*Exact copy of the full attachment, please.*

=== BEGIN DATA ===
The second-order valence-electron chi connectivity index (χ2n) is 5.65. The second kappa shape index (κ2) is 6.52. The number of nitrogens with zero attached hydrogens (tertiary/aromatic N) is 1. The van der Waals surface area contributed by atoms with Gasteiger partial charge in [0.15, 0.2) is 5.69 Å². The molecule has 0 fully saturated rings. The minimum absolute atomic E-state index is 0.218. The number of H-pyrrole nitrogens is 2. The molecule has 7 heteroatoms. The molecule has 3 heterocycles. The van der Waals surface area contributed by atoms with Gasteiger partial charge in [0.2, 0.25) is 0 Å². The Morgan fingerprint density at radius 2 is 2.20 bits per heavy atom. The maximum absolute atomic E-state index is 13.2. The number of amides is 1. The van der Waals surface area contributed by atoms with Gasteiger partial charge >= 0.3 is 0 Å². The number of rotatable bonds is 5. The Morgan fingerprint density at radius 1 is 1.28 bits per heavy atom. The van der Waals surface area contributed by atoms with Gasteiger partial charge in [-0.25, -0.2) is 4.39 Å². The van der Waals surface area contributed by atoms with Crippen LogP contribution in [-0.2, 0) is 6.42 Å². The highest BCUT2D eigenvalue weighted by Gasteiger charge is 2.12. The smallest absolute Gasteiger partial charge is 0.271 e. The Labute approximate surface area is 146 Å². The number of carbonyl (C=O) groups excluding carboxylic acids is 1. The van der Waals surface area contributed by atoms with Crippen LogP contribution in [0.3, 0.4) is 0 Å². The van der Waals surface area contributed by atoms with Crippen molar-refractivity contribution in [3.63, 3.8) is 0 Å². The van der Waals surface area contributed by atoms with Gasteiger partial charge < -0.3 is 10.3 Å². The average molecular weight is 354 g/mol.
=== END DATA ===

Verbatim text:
The second-order valence-electron chi connectivity index (χ2n) is 5.65. The second kappa shape index (κ2) is 6.52. The number of nitrogens with zero attached hydrogens (tertiary/aromatic N) is 1. The van der Waals surface area contributed by atoms with Gasteiger partial charge in [0.15, 0.2) is 5.69 Å². The molecule has 0 fully saturated rings. The minimum absolute atomic E-state index is 0.218. The number of H-pyrrole nitrogens is 2. The molecule has 7 heteroatoms. The molecule has 3 heterocycles. The van der Waals surface area contributed by atoms with Gasteiger partial charge in [0.2, 0.25) is 0 Å². The Morgan fingerprint density at radius 2 is 2.20 bits per heavy atom. The maximum absolute atomic E-state index is 13.2. The number of amides is 1. The van der Waals surface area contributed by atoms with Gasteiger partial charge >= 0.3 is 0 Å². The number of rotatable bonds is 5. The Morgan fingerprint density at radius 1 is 1.28 bits per heavy atom. The van der Waals surface area contributed by atoms with Gasteiger partial charge in [-0.25, -0.2) is 4.39 Å². The van der Waals surface area contributed by atoms with Crippen LogP contribution in [-0.2, 0) is 6.42 Å². The highest BCUT2D eigenvalue weighted by Gasteiger charge is 2.12. The smallest absolute Gasteiger partial charge is 0.271 e. The Labute approximate surface area is 146 Å². The number of carbonyl (C=O) groups excluding carboxylic acids is 1. The van der Waals surface area contributed by atoms with Crippen LogP contribution in [0.3, 0.4) is 0 Å². The van der Waals surface area contributed by atoms with Crippen molar-refractivity contribution in [3.63, 3.8) is 0 Å². The van der Waals surface area contributed by atoms with Gasteiger partial charge < -0.3 is 10.3 Å². The average molecular weight is 354 g/mol.